Russ Feingold is a Senator. Barack Obama is president. Presidents have absolutely no real power in the Senate. I don't blame Feingold for the failure of the public option, but the reality is, he has more power in the Senate than Obama does. In the current political
climate, what would he have liked the President to do, exactly? Did he imagine
that he would call the Blue Dogs into the Oval Office and give them a right “talking
to”? How much influence does he imagine Obama might have over Senators from
states like Montana, Nebraska and the Dakotas?

A long time ago, I wrote that it would be a huge mistake to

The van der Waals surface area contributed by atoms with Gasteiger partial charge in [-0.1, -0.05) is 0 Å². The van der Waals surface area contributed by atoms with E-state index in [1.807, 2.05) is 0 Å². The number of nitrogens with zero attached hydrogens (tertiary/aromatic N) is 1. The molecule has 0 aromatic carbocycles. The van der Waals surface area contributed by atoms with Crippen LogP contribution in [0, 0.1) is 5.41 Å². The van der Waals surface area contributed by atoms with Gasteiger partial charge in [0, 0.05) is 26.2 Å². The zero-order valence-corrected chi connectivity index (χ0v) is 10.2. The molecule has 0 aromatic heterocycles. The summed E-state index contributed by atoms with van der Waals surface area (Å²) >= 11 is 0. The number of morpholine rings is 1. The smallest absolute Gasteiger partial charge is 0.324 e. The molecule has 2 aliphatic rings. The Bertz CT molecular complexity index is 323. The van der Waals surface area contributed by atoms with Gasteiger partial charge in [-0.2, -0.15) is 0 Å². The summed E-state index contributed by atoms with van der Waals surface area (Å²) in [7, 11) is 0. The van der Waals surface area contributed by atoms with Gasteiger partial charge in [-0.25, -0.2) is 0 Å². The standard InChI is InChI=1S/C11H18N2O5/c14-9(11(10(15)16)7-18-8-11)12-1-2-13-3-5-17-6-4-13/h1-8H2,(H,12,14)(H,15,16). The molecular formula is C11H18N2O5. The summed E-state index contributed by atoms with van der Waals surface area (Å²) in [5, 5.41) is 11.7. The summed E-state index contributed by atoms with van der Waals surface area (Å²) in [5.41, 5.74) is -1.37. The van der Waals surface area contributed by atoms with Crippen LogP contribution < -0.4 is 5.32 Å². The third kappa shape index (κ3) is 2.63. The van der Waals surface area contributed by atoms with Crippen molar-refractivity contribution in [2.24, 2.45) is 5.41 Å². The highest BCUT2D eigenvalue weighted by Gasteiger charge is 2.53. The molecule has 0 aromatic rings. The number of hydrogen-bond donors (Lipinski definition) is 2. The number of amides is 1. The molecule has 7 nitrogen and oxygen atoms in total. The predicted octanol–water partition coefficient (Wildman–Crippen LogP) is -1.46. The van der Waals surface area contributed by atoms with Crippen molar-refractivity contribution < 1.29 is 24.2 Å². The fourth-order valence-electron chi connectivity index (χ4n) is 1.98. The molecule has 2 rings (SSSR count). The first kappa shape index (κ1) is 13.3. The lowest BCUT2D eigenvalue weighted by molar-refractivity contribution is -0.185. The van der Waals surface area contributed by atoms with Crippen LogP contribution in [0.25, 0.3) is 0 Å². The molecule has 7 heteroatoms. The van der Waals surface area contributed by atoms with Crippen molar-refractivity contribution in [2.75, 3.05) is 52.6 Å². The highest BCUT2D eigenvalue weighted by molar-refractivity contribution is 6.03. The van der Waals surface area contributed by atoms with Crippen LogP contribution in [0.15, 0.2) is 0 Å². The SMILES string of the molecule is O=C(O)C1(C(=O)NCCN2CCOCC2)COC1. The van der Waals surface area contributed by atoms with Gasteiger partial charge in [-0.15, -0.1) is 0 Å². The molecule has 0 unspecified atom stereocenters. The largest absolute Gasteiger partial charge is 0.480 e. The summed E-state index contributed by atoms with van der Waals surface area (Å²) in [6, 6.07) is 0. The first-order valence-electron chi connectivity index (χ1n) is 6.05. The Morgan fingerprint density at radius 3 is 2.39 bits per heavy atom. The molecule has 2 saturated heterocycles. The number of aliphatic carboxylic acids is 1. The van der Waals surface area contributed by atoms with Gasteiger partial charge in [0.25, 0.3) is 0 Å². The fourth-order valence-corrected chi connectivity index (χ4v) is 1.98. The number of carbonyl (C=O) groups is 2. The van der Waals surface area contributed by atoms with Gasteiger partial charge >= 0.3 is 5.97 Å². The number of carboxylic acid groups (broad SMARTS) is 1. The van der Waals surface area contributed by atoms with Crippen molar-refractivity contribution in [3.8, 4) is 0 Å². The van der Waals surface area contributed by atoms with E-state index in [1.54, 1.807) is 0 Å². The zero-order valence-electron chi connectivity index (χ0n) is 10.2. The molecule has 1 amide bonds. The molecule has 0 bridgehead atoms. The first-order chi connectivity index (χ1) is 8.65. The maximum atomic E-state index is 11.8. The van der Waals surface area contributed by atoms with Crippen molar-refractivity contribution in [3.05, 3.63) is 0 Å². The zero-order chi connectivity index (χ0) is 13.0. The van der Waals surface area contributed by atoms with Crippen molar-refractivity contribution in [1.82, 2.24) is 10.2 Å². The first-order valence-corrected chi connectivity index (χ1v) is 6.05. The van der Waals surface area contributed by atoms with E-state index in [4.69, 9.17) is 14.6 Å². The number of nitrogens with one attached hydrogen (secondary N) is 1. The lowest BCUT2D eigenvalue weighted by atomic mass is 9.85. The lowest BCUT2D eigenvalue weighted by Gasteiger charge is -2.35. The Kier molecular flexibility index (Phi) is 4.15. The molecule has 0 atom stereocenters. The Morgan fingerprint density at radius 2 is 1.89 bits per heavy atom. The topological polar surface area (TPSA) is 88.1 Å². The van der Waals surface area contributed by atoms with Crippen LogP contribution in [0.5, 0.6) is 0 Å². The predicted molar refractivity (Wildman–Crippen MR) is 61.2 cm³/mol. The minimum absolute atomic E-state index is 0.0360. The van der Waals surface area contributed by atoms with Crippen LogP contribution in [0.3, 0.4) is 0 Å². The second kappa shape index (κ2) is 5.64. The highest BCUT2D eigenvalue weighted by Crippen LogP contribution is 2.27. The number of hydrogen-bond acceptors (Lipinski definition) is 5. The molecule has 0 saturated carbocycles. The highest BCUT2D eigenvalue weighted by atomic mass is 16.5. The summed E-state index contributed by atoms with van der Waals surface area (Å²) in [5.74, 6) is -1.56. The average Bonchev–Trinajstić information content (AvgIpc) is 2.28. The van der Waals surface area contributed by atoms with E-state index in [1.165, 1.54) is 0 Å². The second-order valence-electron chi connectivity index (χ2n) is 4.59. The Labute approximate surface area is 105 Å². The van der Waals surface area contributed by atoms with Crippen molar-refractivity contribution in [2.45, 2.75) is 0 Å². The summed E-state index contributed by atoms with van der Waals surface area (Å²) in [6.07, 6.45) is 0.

demagogue the public option to the point that we end up losing the rest of the
bill, and I am not alone on that. President Obama understood that quite well. A public insurance system is
necessary for complete reform, and I want that very much. Hell; I was pushing
for an expansion of Medicare on my first blog almost eight years ago. But how
much of the rest of bill should we trade for the public option? If
we created a public insurance system without any of the other reforms that are in
this legislation we would be left with a private system
that does exactly what they do now, which is to cover only healthy people. In the meantime, the public insurance system would only cover the sick. 

Do the math, folks; this causes a couple of problems. Such a system would cause the national debt to
skyrocket, and it might kill the very idea of a public insurance system for a